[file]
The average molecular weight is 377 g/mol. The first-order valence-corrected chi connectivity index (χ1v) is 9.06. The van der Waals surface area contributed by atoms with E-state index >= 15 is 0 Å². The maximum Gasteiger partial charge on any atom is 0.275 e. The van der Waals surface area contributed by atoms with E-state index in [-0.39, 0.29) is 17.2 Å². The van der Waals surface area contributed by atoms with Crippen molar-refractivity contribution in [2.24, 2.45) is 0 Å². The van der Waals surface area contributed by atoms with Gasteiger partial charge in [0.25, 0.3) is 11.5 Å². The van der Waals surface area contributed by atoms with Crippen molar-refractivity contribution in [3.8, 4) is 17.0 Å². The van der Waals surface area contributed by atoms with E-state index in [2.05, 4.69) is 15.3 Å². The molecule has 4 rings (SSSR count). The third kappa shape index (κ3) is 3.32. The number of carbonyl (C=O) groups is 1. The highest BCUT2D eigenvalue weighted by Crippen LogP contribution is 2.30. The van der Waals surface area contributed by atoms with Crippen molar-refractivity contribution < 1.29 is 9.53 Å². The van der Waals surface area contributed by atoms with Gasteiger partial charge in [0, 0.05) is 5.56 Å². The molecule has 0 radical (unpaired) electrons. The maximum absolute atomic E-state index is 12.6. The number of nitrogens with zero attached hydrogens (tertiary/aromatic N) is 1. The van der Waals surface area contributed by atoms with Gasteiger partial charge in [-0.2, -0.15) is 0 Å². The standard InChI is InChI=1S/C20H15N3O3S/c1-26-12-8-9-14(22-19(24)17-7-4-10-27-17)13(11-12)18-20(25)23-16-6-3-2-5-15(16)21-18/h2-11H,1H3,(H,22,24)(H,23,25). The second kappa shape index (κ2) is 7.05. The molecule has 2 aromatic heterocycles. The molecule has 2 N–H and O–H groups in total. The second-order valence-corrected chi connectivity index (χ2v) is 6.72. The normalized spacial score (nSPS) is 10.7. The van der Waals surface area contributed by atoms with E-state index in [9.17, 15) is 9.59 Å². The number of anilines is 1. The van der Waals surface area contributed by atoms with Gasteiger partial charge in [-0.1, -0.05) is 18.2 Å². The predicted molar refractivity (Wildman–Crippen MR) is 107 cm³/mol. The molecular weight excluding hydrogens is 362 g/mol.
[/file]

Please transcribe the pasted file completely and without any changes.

The average molecular weight is 377 g/mol. The first-order valence-corrected chi connectivity index (χ1v) is 9.06. The van der Waals surface area contributed by atoms with E-state index >= 15 is 0 Å². The maximum Gasteiger partial charge on any atom is 0.275 e. The van der Waals surface area contributed by atoms with E-state index in [-0.39, 0.29) is 17.2 Å². The van der Waals surface area contributed by atoms with Crippen molar-refractivity contribution in [2.24, 2.45) is 0 Å². The van der Waals surface area contributed by atoms with Gasteiger partial charge in [0.25, 0.3) is 11.5 Å². The van der Waals surface area contributed by atoms with Crippen molar-refractivity contribution in [3.8, 4) is 17.0 Å². The van der Waals surface area contributed by atoms with E-state index in [2.05, 4.69) is 15.3 Å². The molecule has 4 rings (SSSR count). The third kappa shape index (κ3) is 3.32. The number of carbonyl (C=O) groups is 1. The highest BCUT2D eigenvalue weighted by Crippen LogP contribution is 2.30. The van der Waals surface area contributed by atoms with Crippen molar-refractivity contribution < 1.29 is 9.53 Å². The van der Waals surface area contributed by atoms with Gasteiger partial charge in [0, 0.05) is 5.56 Å². The molecule has 0 radical (unpaired) electrons. The maximum absolute atomic E-state index is 12.6. The number of nitrogens with zero attached hydrogens (tertiary/aromatic N) is 1. The van der Waals surface area contributed by atoms with Gasteiger partial charge in [-0.2, -0.15) is 0 Å². The standard InChI is InChI=1S/C20H15N3O3S/c1-26-12-8-9-14(22-19(24)17-7-4-10-27-17)13(11-12)18-20(25)23-16-6-3-2-5-15(16)21-18/h2-11H,1H3,(H,22,24)(H,23,25). The second kappa shape index (κ2) is 7.05. The molecule has 2 aromatic heterocycles. The molecule has 2 N–H and O–H groups in total. The second-order valence-corrected chi connectivity index (χ2v) is 6.72. The normalized spacial score (nSPS) is 10.7. The van der Waals surface area contributed by atoms with E-state index in [9.17, 15) is 9.59 Å². The number of anilines is 1. The van der Waals surface area contributed by atoms with Gasteiger partial charge in [-0.1, -0.05) is 18.2 Å². The predicted molar refractivity (Wildman–Crippen MR) is 107 cm³/mol. The molecular weight excluding hydrogens is 362 g/mol.